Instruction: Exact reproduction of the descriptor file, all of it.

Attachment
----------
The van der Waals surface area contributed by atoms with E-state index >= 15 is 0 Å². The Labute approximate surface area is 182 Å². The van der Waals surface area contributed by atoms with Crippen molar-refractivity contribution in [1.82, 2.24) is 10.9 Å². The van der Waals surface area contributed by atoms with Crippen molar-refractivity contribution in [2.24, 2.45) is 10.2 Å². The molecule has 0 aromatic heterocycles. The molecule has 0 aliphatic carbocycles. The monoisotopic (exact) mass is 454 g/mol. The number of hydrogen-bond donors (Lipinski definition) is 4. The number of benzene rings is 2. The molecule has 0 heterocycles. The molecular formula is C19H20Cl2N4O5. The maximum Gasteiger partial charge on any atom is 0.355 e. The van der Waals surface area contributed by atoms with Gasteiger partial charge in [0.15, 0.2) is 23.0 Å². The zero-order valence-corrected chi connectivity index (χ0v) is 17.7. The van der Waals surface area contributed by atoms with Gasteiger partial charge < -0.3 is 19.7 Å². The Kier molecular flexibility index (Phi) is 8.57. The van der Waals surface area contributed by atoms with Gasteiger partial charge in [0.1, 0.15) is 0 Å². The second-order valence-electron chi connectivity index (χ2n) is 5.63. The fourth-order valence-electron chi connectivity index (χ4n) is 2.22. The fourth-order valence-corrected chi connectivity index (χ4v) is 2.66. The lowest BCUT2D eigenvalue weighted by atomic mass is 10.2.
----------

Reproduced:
The van der Waals surface area contributed by atoms with E-state index >= 15 is 0 Å². The Labute approximate surface area is 182 Å². The van der Waals surface area contributed by atoms with Crippen molar-refractivity contribution in [1.82, 2.24) is 10.9 Å². The van der Waals surface area contributed by atoms with Crippen molar-refractivity contribution in [2.24, 2.45) is 10.2 Å². The molecule has 0 aromatic heterocycles. The molecule has 0 aliphatic carbocycles. The monoisotopic (exact) mass is 454 g/mol. The number of hydrogen-bond donors (Lipinski definition) is 4. The number of benzene rings is 2. The molecule has 0 heterocycles. The molecular formula is C19H20Cl2N4O5. The maximum Gasteiger partial charge on any atom is 0.355 e. The van der Waals surface area contributed by atoms with Gasteiger partial charge in [0.15, 0.2) is 23.0 Å². The zero-order valence-corrected chi connectivity index (χ0v) is 17.7. The van der Waals surface area contributed by atoms with Gasteiger partial charge < -0.3 is 19.7 Å². The Kier molecular flexibility index (Phi) is 8.57. The van der Waals surface area contributed by atoms with Gasteiger partial charge in [0.1, 0.15) is 0 Å². The second-order valence-electron chi connectivity index (χ2n) is 5.63. The fourth-order valence-electron chi connectivity index (χ4n) is 2.22. The fourth-order valence-corrected chi connectivity index (χ4v) is 2.66. The lowest BCUT2D eigenvalue weighted by atomic mass is 10.2.